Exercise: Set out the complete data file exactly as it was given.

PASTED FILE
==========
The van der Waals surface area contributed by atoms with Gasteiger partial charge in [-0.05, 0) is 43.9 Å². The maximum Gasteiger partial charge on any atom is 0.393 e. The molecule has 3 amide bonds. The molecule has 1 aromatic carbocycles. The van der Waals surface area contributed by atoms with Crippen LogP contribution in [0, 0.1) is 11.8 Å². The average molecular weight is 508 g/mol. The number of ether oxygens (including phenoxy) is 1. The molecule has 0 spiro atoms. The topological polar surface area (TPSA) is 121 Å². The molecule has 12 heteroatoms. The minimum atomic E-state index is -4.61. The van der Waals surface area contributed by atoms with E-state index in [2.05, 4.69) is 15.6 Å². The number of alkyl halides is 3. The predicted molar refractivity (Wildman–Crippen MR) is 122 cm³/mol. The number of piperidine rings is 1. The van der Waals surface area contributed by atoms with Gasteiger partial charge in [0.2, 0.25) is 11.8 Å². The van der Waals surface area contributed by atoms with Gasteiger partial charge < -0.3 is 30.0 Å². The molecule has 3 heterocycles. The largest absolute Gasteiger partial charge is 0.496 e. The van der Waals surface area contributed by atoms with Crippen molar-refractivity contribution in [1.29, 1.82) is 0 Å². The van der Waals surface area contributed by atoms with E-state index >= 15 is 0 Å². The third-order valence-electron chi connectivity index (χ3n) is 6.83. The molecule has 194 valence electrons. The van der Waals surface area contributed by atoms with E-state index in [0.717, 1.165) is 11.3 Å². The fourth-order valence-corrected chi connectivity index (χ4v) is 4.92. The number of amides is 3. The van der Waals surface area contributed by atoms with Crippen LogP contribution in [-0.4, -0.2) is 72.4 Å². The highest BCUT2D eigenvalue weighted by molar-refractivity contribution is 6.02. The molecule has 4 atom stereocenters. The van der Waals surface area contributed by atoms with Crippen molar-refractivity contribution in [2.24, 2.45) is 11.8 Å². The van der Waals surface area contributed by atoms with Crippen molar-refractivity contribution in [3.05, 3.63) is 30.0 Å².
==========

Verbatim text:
The van der Waals surface area contributed by atoms with Gasteiger partial charge in [-0.05, 0) is 43.9 Å². The maximum Gasteiger partial charge on any atom is 0.393 e. The molecule has 3 amide bonds. The molecule has 1 aromatic carbocycles. The van der Waals surface area contributed by atoms with Crippen LogP contribution in [0, 0.1) is 11.8 Å². The average molecular weight is 508 g/mol. The number of ether oxygens (including phenoxy) is 1. The molecule has 0 spiro atoms. The topological polar surface area (TPSA) is 121 Å². The molecule has 12 heteroatoms. The minimum atomic E-state index is -4.61. The van der Waals surface area contributed by atoms with E-state index in [2.05, 4.69) is 15.6 Å². The number of alkyl halides is 3. The predicted molar refractivity (Wildman–Crippen MR) is 122 cm³/mol. The number of piperidine rings is 1. The van der Waals surface area contributed by atoms with Gasteiger partial charge in [0.2, 0.25) is 11.8 Å². The van der Waals surface area contributed by atoms with Gasteiger partial charge < -0.3 is 30.0 Å². The molecule has 3 heterocycles. The largest absolute Gasteiger partial charge is 0.496 e. The van der Waals surface area contributed by atoms with Crippen molar-refractivity contribution in [1.29, 1.82) is 0 Å². The van der Waals surface area contributed by atoms with E-state index >= 15 is 0 Å². The third-order valence-electron chi connectivity index (χ3n) is 6.83. The molecule has 194 valence electrons. The van der Waals surface area contributed by atoms with E-state index in [0.717, 1.165) is 11.3 Å². The fourth-order valence-corrected chi connectivity index (χ4v) is 4.92. The number of amides is 3. The van der Waals surface area contributed by atoms with Crippen LogP contribution in [-0.4, -0.2) is 72.4 Å². The highest BCUT2D eigenvalue weighted by molar-refractivity contribution is 6.02. The molecule has 4 atom stereocenters. The van der Waals surface area contributed by atoms with Crippen molar-refractivity contribution in [2.24, 2.45) is 11.8 Å². The van der Waals surface area contributed by atoms with Crippen molar-refractivity contribution in [3.05, 3.63) is 30.0 Å².